How do we effectively meet the varying graphics requirements of different applications across the many use cases?


Figure 2: Graphics Rendering Options for Virtualized Desktops


The first option is doing the graphics acceleration in software without any GPU in the virtualized server. An example will be Software 3D Renderer or Soft3D. Here each VM has a graphics driver provided by the VDI platform software, and the graphics API calls are processed by the software graphics accelerator implemented at the hypervisor layer. With no GPU present, the CPU has to process all of the workload, including all the graphics. It works fine only for the applications that have little graphics rendering requirements, and it can’t deliver an interactive user experience with anything but the simplest graphics content.

Shared Graphics Acceleration (vSGA)

Next comes Shared Graphics Acceleration (also called vSGA). GPU sharing relies on VDI software to provide a layer of abstraction that lets the desktop application behave as though it has its own physical, dedicated GPU. On the back-end, the server’s GPU and the native NVIDIA GPU driver thinks that it is responding to one master host. The VDI hypervisor running on the server intercepts graphics API calls and translates commands, drawing contexts, and process-specific address space, before passing along to the native graphics driver. After processing, the information is sent back to the VM. VMs do not have direct access to the GPU.

The advantage of GPU sharing is its scalability, as 10s of VMs can get GPU access for line of business applications run by knowledge workers. The downside of this solution is that:

  • It doesn’t meet the requirements of high-end graphics where complex model manipulations are needed;
  • GPUs can become bottleneck as many users share the same GPU;
  • And finally, application compatibility issues are common. For example, an application might be leveraging features of a more recent version of OpenGL graphics APIs than those are supported by the VDI software’s graphics translation layer.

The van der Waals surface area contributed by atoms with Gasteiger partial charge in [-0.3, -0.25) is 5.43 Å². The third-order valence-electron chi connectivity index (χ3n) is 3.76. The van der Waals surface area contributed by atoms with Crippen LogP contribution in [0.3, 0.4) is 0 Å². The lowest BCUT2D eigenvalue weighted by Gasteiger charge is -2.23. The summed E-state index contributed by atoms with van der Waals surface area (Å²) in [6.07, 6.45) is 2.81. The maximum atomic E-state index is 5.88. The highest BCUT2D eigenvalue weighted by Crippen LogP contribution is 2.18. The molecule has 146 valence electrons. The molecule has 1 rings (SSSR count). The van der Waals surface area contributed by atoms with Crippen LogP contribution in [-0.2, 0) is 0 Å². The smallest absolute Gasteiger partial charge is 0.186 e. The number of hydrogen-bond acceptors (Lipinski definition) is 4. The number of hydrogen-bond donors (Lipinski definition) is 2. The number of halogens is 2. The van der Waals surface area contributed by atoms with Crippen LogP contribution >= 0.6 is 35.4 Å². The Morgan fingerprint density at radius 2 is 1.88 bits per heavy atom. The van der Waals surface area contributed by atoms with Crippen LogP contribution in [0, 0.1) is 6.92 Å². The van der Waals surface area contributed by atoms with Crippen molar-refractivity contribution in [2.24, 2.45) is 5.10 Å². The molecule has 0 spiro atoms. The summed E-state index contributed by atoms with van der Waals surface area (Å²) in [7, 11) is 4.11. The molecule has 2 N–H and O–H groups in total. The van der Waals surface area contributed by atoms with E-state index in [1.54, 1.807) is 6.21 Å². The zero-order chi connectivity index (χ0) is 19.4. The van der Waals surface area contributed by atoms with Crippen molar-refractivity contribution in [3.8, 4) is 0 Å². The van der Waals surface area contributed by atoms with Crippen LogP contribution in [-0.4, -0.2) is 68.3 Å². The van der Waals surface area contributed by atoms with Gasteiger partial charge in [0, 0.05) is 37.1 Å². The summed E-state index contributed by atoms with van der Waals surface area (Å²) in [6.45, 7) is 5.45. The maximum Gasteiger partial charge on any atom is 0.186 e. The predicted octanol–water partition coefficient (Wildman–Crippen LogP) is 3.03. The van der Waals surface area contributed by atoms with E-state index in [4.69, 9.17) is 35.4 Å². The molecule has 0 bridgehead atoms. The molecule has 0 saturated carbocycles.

Dedicated Graphics Acceleration (vDGA) / GPU Pass-through

To meet the demands of the designer-class graphics-intensive applications, the often used technique is GPU Pass-through or dedicated graphics acceleration. Here the VM has a 1:1 relation with a GPU and through the hypervisor, has full and direct access to the GPU. The native NVIDIA graphics driver is installed in the VM. For example, a VDI server with 2 NVIDIA GRID K1 boards (4 GPUs per board) can support 8 simultaneous users. The solution offers full GPU performance and high-end graphics needed for designers and engineers. The downside of the solution is that:

  • It is hardware dependent
  • Live migration of VMs with pass-through devices are not supported, and
  • It is a quite expensive solution as the number of virtualized graphics desktops a server can host is the same as the number of GPUs it has.

The other issue so far is that there is no solution for the middle ground. Shared Graphics Acceleration doesn’t meet the graphics requirements for this category, and Dedicated Graphics Acceleration is cost-prohibitive for this class of users.

GPU Virtualization / vGPU

GPU virtualization or vGPU from NVIDIA brings the full benefits of hardware accelerated graphics to virtualized solutions. Here we get the benefits of GPU sharing as the NVIDIA GPU is shared by multiple VMs, and at the same time the VM gets the native graphics driver access to the GPU. With the NVIDIA GRID vGPU technology, the graphics commands of each virtual machine are passed directly to the GPU, without translation by the hypervisor. This allows GPU hardware to be time-sliced to deliver similar performance as in the dedicated graphics model.


Figure 3: GPU Virtualization